Intrepid climber Mike Hong bagged Gannett Peak last season on a memorable BCM Summit for Someone adventure—and he had a blast prepping for it! So what’s the largest obstacle an SFS climber endures? Is it treadmill training sessions? Final scrambles up to the summit of an epic peak? Nope…often times, it’s simply feeling copacetic about the fundraising. In the interest of placing minds at ease, we offer “donation collecting guru” Mike Hong’s tricks of the trade…enjoy!
1. How much money did you raise for your Gannett Peak climb with Summit For Someone last year?
Mike: I needed $4,500 and I received $4,913.
2. What was your specific strategy for your fundraising?
Mike: Having fun and finding creative ways to raise the money while keeping people updated and giving them incentives to donate more than once… check out http://mikesummitsforsomeone.com/ for some of my blog posts.
3. What worked well? What didn’t?
- Thinking about fundraising in increments and smaller goals was helpful, instead of worrying about making the final dollar mark in one go.
- Using an easy to remember “URL,” instead of the more complex donation link URL, and making t-shirts helped spread the word organically, so that I wasn’t the only one promoting my cause.
- Hijacking my donation page and turning it into a blog helped to get sponsors on board more easily because they could actually see what I was doing, instead of just sending them a donation link.
- Always being active, even just a little bit (ie: shooting out emails or doing Facebook posts several times a week)… it’s easy to slip into a lull and get discouraged… the having fun part from above is important here too, if I’m having fun, it’s easy to keep going.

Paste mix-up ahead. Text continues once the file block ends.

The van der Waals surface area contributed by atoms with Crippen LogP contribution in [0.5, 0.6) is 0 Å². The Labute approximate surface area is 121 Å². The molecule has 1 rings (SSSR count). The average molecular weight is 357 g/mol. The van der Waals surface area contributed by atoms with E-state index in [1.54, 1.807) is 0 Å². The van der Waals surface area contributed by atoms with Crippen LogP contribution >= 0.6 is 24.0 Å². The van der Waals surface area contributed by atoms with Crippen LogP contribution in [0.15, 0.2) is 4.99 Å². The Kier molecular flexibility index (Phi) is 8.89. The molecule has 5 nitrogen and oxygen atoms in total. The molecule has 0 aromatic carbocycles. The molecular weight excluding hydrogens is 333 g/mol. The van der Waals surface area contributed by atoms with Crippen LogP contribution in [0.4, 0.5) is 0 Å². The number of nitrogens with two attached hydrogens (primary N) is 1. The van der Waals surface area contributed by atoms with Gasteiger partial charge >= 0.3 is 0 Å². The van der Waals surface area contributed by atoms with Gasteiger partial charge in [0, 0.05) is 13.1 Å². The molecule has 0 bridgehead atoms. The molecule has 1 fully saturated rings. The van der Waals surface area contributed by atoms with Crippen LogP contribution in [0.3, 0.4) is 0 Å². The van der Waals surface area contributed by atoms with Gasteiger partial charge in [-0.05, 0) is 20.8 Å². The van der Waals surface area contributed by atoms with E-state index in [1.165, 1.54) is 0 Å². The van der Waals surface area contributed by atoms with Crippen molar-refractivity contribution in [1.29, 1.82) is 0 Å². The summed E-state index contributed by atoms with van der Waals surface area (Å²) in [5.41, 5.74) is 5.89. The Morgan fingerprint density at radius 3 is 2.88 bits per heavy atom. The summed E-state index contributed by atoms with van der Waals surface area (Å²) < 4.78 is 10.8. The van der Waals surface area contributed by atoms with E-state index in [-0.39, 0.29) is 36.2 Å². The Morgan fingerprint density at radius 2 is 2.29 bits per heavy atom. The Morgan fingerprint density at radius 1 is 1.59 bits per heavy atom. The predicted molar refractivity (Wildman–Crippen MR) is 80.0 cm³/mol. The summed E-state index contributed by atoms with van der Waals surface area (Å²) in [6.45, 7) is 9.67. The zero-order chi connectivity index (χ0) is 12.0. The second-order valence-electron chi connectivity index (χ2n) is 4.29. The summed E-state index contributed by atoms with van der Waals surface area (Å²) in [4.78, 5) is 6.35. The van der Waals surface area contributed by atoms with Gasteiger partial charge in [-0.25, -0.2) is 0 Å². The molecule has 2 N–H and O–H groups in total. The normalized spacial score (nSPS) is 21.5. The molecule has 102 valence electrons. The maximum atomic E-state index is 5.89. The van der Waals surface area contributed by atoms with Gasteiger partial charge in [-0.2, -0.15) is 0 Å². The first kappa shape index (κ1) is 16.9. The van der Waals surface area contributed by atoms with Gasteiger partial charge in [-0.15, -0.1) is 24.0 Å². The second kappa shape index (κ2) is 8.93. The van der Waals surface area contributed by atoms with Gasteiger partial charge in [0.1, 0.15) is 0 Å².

- Staying connected with my fellow SFS climbers and making fundraising an internal competition. I don’t think anything I tried didn’t work well, it was more a matter of being able to commit the time to doing it right. Keeping things simple and focused helped me execute faster.
- Start fundraising early! There are plenty of ways to relate this back to how people should approach taking on a big summit 🙂
4. Who was your target audience? Friends, family, co-workers?
Initially friends, family, co-workers, the local outdoors community, and then as things plateaued, I extended beyond familiar circles as much as possible. If I were to go at it again, I would focus on reaching beyond my first and second circles earlier, as it takes more time to get strangers interested, involved, talking, and donating.
5. What creative ideas did you employ?
Mike: Not as many as I would have liked. It was fun brainstorming ideas, but in the end I had to pick several and execute.
- I did two raffles, had t-shirts made, did a movie night, wore/carried my gear/sponsor helmet on my daily commutes,
- I had a slide show when I returned from the climb, and I’m still waiting on a wrap-up/thank you video that one of my climbing partners is putting together for our donors.
6. What did you enjoy most about helping BCM with your fundraising efforts?
Mike: I love sharing my passion for the mountains and outdoors so that meshed perfectly with the program. BCM is important because they introduce kids who might otherwise never “get out” to the great outdoors, which can offer a perspective changing, positive effect throughout the rest of their lives.
Some Additional Fun-loving Fundraising Tips…
7. Remind people that their gifts are tax-deductible.
8. Be a donor yourself! Even if you can’t give much, making your own gift will give you more confidence and enthusiasm in asking others to support you.
Here’s hoping that these field-tested techniques are helpful. Many thanks to all of our Summit for Someone climbers and supporters—you’re inspiring efforts are truly appreciated!
~Your friends at Big City Mountaineers